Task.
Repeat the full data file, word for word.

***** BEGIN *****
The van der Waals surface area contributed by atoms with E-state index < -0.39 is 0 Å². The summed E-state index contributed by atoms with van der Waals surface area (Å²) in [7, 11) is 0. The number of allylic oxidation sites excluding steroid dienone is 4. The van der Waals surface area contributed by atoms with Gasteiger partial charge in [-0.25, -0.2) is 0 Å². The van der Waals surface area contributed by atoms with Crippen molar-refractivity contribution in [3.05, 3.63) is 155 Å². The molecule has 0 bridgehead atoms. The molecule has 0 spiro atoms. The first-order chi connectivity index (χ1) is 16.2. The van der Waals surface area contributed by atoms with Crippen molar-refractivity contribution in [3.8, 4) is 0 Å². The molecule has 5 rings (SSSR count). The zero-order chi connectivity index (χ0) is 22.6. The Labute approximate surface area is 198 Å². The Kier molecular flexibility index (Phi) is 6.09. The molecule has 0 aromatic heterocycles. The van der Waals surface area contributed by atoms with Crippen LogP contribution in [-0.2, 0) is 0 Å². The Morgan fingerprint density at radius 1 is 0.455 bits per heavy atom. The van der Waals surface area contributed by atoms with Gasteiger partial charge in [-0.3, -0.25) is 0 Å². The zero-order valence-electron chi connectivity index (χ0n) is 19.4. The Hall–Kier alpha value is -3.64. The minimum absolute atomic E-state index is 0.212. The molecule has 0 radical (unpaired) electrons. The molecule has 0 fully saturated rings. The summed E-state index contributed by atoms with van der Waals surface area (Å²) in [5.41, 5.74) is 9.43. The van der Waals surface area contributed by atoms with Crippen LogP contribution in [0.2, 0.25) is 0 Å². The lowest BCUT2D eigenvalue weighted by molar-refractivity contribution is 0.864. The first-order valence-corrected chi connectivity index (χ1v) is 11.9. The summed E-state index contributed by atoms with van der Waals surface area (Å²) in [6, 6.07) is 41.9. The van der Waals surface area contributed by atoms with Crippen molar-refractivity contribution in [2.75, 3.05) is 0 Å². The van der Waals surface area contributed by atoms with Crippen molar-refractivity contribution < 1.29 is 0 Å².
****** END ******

The van der Waals surface area contributed by atoms with E-state index < -0.39 is 0 Å². The summed E-state index contributed by atoms with van der Waals surface area (Å²) in [7, 11) is 0. The number of allylic oxidation sites excluding steroid dienone is 4. The van der Waals surface area contributed by atoms with Gasteiger partial charge in [-0.25, -0.2) is 0 Å². The van der Waals surface area contributed by atoms with Crippen molar-refractivity contribution in [3.05, 3.63) is 155 Å². The molecule has 0 bridgehead atoms. The molecule has 0 spiro atoms. The first-order chi connectivity index (χ1) is 16.2. The van der Waals surface area contributed by atoms with Crippen molar-refractivity contribution in [3.8, 4) is 0 Å². The molecule has 5 rings (SSSR count). The zero-order chi connectivity index (χ0) is 22.6. The Labute approximate surface area is 198 Å². The Kier molecular flexibility index (Phi) is 6.09. The molecule has 0 aromatic heterocycles. The van der Waals surface area contributed by atoms with Crippen LogP contribution in [-0.2, 0) is 0 Å². The Morgan fingerprint density at radius 1 is 0.455 bits per heavy atom. The van der Waals surface area contributed by atoms with Gasteiger partial charge in [-0.3, -0.25) is 0 Å². The zero-order valence-electron chi connectivity index (χ0n) is 19.4. The Hall–Kier alpha value is -3.64. The minimum absolute atomic E-state index is 0.212. The molecule has 0 radical (unpaired) electrons. The molecule has 0 fully saturated rings. The summed E-state index contributed by atoms with van der Waals surface area (Å²) in [5.41, 5.74) is 9.43. The van der Waals surface area contributed by atoms with Crippen LogP contribution in [0.2, 0.25) is 0 Å². The lowest BCUT2D eigenvalue weighted by molar-refractivity contribution is 0.864. The first-order valence-corrected chi connectivity index (χ1v) is 11.9. The summed E-state index contributed by atoms with van der Waals surface area (Å²) in [6, 6.07) is 41.9. The van der Waals surface area contributed by atoms with Crippen molar-refractivity contribution in [2.75, 3.05) is 0 Å². The van der Waals surface area contributed by atoms with Crippen molar-refractivity contribution < 1.29 is 0 Å².